Post-Op Diet for Gastric Sleeve and Gastric Bypass Patients

We will cover the post-operative diet that applies to patients with gastric surgery, including Vertical Sleeve Gastrectomy (VSG) and RNY Gastric Bypass (RGB).

Why is the Post-op Diet Necessary?

The dietary restriction is required after surgery since there is a lot of adjustment done resulting in swelling and inflammation caused by both sleeve and bypass. In sleeve gastrectomy, the stomach is reduced and a narrow channel is created where food travels through. In gastric bypass, a Gastrojejunostomy is created (anastomosis between the stomach and the proximal loop of the jejunum) with a tiny pouch as a new reservoir to hold food. These changes mandate the patient to start from liquids just following the surgery, to soft mushy food, and slowly progress to solid food.

For gastric sleeve patients, it is absolutely crucial to go through the post-op phases very slowly and listen to your body for any possible safety issues, besides any of the more common comfort issues. As for gastric bypass, complying with the post-op diet is more a matter of comfort than safety.

Bariatric Vitamins

At least in the first year after surgery, it is essential to take specific vitamins made for bariatric patients and to take them consistently. Do not just take any over-the-counter vitamin, like Centrum multivitamins. If you compare the content (iron, B, other minerals) of the bariatric multivitamins and regular multivitamins, you see that the bariatric vitamin has 2 to 3 times more of the essential ingredients and nutrients. The bariatric multivitamins are chewable and tolerable; as a matter of fact, they can be taken even a week after surgery. Some people may not do well with bariatric vitamins and they can crush it in their smoothie.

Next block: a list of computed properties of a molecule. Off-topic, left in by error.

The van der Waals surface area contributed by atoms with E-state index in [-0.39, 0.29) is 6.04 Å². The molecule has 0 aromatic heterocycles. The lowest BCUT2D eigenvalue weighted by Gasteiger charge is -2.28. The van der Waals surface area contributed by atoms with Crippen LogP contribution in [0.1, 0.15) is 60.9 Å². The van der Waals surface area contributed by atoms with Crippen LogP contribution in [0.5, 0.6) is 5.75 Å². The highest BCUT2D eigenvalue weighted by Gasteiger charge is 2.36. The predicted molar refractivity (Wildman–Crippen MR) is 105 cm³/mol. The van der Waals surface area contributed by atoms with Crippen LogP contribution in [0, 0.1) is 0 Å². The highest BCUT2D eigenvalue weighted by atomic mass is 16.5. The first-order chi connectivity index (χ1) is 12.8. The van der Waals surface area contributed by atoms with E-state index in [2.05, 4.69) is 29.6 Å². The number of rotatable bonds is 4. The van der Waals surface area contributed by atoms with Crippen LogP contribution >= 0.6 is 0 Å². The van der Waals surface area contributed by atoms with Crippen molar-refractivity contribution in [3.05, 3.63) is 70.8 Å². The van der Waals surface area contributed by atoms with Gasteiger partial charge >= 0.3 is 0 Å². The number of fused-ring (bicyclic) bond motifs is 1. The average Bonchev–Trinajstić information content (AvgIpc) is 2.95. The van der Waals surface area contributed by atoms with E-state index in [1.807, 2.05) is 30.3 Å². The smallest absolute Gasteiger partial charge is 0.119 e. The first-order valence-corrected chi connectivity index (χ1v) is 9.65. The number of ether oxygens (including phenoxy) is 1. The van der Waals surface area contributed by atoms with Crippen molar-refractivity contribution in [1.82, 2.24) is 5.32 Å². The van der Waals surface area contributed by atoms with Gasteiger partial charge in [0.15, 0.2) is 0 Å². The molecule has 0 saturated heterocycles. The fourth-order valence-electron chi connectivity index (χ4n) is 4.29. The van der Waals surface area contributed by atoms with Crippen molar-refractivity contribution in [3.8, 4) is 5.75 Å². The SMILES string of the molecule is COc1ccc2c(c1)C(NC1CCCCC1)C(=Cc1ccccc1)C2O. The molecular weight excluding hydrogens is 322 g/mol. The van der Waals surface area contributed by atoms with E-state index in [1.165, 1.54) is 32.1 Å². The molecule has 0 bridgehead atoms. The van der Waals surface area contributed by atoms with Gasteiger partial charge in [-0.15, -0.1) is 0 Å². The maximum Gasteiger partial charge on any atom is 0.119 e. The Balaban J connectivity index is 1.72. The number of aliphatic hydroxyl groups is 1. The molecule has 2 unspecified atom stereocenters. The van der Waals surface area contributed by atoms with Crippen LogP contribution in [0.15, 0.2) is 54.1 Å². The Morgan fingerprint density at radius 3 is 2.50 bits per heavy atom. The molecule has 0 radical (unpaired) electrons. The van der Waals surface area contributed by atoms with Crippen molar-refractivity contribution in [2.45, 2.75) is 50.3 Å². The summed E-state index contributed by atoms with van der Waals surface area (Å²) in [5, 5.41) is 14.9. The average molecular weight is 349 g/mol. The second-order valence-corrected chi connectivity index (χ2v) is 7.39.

Vitamins are a superficial replacement of those minerals and substances we need on a daily basis. It is required to get enough of the other compounds, called Phytonutrients, needed in our diet. Phytonutrients are found in fruits, vegetables, beans, nuts, and seeds. Patients have to make sure to take bariatric multivitamins as well as Phytonutrients, in the form of these plants, in their daily diet.

Long-Term Effects of Not Supplementing at Appropriate Levels

  • Anemias – Group of different blood disorders caused by inadequate intake of absorption of iron, B12, folate, copper or zinc.
  • Bone Disorders – Various bone disorders, including weak, porous, and soft bone. It is caused by lack of D, calcium, K, magnesium, essential fatty acids, b-vitamins, … Remember vitamin D is needed for calcium absorption.
  • Neurological Disorders – Body needs a constant supply of vitamin B1 (thiamin) and thiamin deficiency causes confusion and paralysis.
  • Muscle Health – Dietary protein feeds our muscles and inadequate intake of it causes weakness and unfavorable body composition.

Two Phases of Post-Op

The post-op period can be divided into two phases:

    • Phase One (Hydration & Protein)

Phase one starts right after surgery with clear liquid and typically lasts 1-2 weeks:

      • water
      • chicken and vegetable broth
      • sugar-free popsicles
      • regular tea, herbal tea, green tea
      • crystal light
      • no juice, no sugar